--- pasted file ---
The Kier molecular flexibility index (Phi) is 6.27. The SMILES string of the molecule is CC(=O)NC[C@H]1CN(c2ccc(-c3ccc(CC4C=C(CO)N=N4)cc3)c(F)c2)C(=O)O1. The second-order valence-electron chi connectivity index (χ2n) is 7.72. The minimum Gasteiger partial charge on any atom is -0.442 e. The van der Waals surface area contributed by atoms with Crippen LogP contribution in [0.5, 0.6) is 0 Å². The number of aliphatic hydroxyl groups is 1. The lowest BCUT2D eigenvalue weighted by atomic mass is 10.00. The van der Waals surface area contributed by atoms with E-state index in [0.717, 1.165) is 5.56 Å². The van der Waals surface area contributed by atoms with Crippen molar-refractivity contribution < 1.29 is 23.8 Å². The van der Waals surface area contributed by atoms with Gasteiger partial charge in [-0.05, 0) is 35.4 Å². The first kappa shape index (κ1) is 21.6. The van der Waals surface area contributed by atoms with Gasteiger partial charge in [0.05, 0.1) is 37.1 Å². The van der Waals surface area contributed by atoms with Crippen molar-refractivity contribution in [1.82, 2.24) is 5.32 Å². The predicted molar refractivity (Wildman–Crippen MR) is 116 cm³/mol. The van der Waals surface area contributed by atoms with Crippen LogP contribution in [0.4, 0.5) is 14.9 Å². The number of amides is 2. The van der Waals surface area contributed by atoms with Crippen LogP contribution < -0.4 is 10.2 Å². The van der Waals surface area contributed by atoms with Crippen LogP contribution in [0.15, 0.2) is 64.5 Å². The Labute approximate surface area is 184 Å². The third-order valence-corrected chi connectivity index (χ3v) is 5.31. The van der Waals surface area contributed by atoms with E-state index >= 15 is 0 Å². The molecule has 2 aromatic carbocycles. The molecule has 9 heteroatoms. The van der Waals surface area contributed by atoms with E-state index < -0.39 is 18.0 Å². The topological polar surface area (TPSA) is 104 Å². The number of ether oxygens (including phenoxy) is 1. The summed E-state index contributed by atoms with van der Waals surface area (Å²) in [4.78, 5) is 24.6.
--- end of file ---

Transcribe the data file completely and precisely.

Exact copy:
The Kier molecular flexibility index (Phi) is 6.27. The SMILES string of the molecule is CC(=O)NC[C@H]1CN(c2ccc(-c3ccc(CC4C=C(CO)N=N4)cc3)c(F)c2)C(=O)O1. The second-order valence-electron chi connectivity index (χ2n) is 7.72. The minimum Gasteiger partial charge on any atom is -0.442 e. The van der Waals surface area contributed by atoms with Crippen LogP contribution in [0.5, 0.6) is 0 Å². The number of aliphatic hydroxyl groups is 1. The lowest BCUT2D eigenvalue weighted by atomic mass is 10.00. The van der Waals surface area contributed by atoms with E-state index in [0.717, 1.165) is 5.56 Å². The van der Waals surface area contributed by atoms with Crippen molar-refractivity contribution < 1.29 is 23.8 Å². The van der Waals surface area contributed by atoms with Gasteiger partial charge in [-0.05, 0) is 35.4 Å². The first kappa shape index (κ1) is 21.6. The van der Waals surface area contributed by atoms with Gasteiger partial charge in [0.05, 0.1) is 37.1 Å². The van der Waals surface area contributed by atoms with Crippen molar-refractivity contribution in [1.82, 2.24) is 5.32 Å². The predicted molar refractivity (Wildman–Crippen MR) is 116 cm³/mol. The van der Waals surface area contributed by atoms with Crippen LogP contribution in [0.4, 0.5) is 14.9 Å². The number of amides is 2. The van der Waals surface area contributed by atoms with Crippen LogP contribution < -0.4 is 10.2 Å². The van der Waals surface area contributed by atoms with Crippen LogP contribution in [0.15, 0.2) is 64.5 Å². The Labute approximate surface area is 184 Å². The third-order valence-corrected chi connectivity index (χ3v) is 5.31. The van der Waals surface area contributed by atoms with E-state index >= 15 is 0 Å². The molecule has 2 aromatic carbocycles. The molecule has 9 heteroatoms. The van der Waals surface area contributed by atoms with E-state index < -0.39 is 18.0 Å². The topological polar surface area (TPSA) is 104 Å². The number of ether oxygens (including phenoxy) is 1. The summed E-state index contributed by atoms with van der Waals surface area (Å²) in [4.78, 5) is 24.6.